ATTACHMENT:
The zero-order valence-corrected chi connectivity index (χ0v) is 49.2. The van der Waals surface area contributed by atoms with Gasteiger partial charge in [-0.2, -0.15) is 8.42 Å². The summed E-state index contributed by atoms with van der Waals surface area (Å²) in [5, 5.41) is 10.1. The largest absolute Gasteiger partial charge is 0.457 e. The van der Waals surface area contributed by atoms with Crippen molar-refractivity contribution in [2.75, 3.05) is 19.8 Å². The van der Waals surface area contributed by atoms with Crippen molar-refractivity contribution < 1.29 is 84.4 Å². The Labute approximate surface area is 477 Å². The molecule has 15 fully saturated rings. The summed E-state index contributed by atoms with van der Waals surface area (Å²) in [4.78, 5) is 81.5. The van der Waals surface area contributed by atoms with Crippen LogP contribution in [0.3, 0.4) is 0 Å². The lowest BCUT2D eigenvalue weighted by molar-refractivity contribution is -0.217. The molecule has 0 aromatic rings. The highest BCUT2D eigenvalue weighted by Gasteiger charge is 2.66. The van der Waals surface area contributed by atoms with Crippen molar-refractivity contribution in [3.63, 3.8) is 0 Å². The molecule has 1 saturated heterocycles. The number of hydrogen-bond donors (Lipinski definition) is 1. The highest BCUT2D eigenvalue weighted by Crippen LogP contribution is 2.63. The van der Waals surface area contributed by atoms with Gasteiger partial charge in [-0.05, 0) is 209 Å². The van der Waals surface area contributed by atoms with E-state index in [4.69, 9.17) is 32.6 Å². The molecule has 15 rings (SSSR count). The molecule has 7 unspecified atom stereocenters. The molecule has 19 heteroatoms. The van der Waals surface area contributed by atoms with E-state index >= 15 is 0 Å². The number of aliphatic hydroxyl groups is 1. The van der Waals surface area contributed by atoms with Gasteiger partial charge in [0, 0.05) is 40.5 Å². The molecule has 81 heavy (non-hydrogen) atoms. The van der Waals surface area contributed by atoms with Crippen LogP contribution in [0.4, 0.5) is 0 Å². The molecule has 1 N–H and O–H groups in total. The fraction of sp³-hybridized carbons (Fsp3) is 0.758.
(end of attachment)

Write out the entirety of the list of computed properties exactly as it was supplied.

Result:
The zero-order valence-corrected chi connectivity index (χ0v) is 49.2. The van der Waals surface area contributed by atoms with Gasteiger partial charge in [-0.2, -0.15) is 8.42 Å². The summed E-state index contributed by atoms with van der Waals surface area (Å²) in [5, 5.41) is 10.1. The largest absolute Gasteiger partial charge is 0.457 e. The van der Waals surface area contributed by atoms with Crippen molar-refractivity contribution in [2.75, 3.05) is 19.8 Å². The van der Waals surface area contributed by atoms with Crippen molar-refractivity contribution < 1.29 is 84.4 Å². The Labute approximate surface area is 477 Å². The molecule has 15 fully saturated rings. The summed E-state index contributed by atoms with van der Waals surface area (Å²) in [4.78, 5) is 81.5. The van der Waals surface area contributed by atoms with Crippen LogP contribution in [0.3, 0.4) is 0 Å². The lowest BCUT2D eigenvalue weighted by molar-refractivity contribution is -0.217. The molecule has 0 aromatic rings. The highest BCUT2D eigenvalue weighted by Gasteiger charge is 2.66. The van der Waals surface area contributed by atoms with Crippen molar-refractivity contribution in [3.63, 3.8) is 0 Å². The molecule has 1 saturated heterocycles. The number of hydrogen-bond donors (Lipinski definition) is 1. The highest BCUT2D eigenvalue weighted by Crippen LogP contribution is 2.63. The van der Waals surface area contributed by atoms with Gasteiger partial charge in [-0.05, 0) is 209 Å². The van der Waals surface area contributed by atoms with E-state index in [4.69, 9.17) is 32.6 Å². The molecule has 15 rings (SSSR count). The molecule has 7 unspecified atom stereocenters. The molecule has 19 heteroatoms. The van der Waals surface area contributed by atoms with E-state index >= 15 is 0 Å². The number of aliphatic hydroxyl groups is 1. The van der Waals surface area contributed by atoms with Gasteiger partial charge in [0, 0.05) is 40.5 Å². The molecule has 81 heavy (non-hydrogen) atoms. The van der Waals surface area contributed by atoms with Crippen LogP contribution in [0.4, 0.5) is 0 Å². The molecule has 1 N–H and O–H groups in total. The fraction of sp³-hybridized carbons (Fsp3) is 0.758.